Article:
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The 80 Percent Solution

Being perfectionists generally serves lawyers well. With a low margin for error, most legal work benefits from a perfectionist bent. Perfection, however, has a dark side, especially where the world operates on a continuum (better to worse) rather than a binary divide (right/wrong). Voltaire warned that “the perfect is the enemy of the good.” Departmental improvement initiatives already have enough natural enemies. And perfect improvement initiatives are not just expensive, they are illusory.

Go for good. While it runs contrary to our intuitions, you can often make greater gains by taking the initial, obvious, and easy steps that get a process from 80 percent inefficient to 50 percent inefficient than you can by taking the advanced, ambiguous, and arduous steps that get the process from 50 percent inefficient to 0 percent inefficient—i.e., perfect.

Take an operation that currently requires an hour but the right combination of technology, process redesign, and user training could reduce to 10 minutes. That is, 83 percent of time spent (50 of the 60 minutes) is waste. Your plan for total waste elimination, however, encounters budgetary constraints on the technology, holdouts who won't let you redesign the entire process, and some team members who won't attend training. Because you could only make incremental progress on the people, process, and technology, instead of the optimal 10 minutes, you only reduce the operation to 20 minutes. As a result, 10 of the 20 minutes (50 percent) is still waste. But, in improving from 83 percent to 50 percent inefficiency, you shaved off 40 minutes of waste. The extra effort required to get you to zero could only save an additional 10 minutes—i.e., a quarter of what you already saved.

Good enough has profound implications for what, when, and how we tackle improvement initiatives. The advice in our last column was to just get started. Perfection paralysis not only impedes getting started, it can also affect how we approach projects once begun. We are impelled to over-engineer. But our quest for comprehensiveness runs smack into the law of diminishing returns.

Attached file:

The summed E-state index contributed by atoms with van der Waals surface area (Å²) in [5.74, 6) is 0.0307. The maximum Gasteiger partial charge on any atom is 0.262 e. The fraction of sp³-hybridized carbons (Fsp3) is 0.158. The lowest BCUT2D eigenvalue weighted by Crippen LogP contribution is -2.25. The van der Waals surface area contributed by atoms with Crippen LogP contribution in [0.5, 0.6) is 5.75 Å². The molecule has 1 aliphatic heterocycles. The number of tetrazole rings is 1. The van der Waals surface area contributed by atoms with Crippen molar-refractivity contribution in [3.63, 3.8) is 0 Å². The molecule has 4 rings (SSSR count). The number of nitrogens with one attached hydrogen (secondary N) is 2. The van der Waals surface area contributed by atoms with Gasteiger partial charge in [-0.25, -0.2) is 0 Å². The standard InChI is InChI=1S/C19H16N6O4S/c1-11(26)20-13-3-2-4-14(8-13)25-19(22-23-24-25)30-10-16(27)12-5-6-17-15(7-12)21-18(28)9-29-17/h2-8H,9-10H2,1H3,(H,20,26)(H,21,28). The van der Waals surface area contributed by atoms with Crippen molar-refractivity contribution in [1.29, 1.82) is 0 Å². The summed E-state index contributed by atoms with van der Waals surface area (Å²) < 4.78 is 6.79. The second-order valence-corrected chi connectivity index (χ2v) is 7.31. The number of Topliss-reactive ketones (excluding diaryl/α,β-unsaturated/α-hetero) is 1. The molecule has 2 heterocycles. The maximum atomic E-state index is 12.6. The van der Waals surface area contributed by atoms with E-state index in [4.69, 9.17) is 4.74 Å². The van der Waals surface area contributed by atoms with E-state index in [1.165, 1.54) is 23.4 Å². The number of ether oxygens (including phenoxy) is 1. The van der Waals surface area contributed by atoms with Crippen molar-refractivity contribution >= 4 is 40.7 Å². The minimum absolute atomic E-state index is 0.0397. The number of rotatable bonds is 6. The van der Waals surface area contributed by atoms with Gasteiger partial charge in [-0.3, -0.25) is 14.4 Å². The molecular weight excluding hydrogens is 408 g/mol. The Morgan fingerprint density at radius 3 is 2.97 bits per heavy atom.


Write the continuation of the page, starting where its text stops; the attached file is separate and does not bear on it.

Document automation is a real-world example. Document automation is the systematization of what is already ready a cut-and-paste approach to document generation. Lawyers start with a previous version of a similar document and then fill in the blanks. It is sensible. But the mistakes, idiosyncrasies, and aberrations of previous iterations can get unwittingly carried forward.

Rationalizing the approach with the right design and technology, the business people can be provided dynamic questionnaires that will allow them to self-generate documents from the best-available, lawyer-curated templates. It's a great plan. But, like most plans, it is unlikely to survive first contact with the enemy. Business people have a hard time staying within the lines. And their counterparties often want to change it.

Getting to a place where the business people are self-generating every contract is usually unrealistic. The number of contingencies that would need to be programmed into the automation software are cost, time, and talent prohibitive (no one can predict everything).

But you don't need 100 percent coverage. You would have made amazing gains if 50 percent of your contracts are generated using document automation, and 50 percent of those get executed without lawyer involvement. The thing is, you already have a system that accounts for the edge cases. Your business people and lawyers already collaborate with each other and counterparties to craft complex, bespoke documents. That does not go away. Rather, the point is to reduce the amount of finite resources that are dedicated to easy cases, or the easy portion of the hard cases. Where the business people can generate the documents themselves (e.g., basic NDA), they should. The existing infrastructure does not disappear. But many of its key resources (experienced lawyers) get redirected to higher and better use.

In the example above, there is no need to start with all your contracts. You can, and should, start with one contract for one business unit. Learn from it; build on it. There will always be more to do. Perfect is a distraction from the real goal: better than yesterday.

Connie Brenton

Connie Brenton is chief of staff and director of legal operations at NetApp. Email her at

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D. Casey Flaherty

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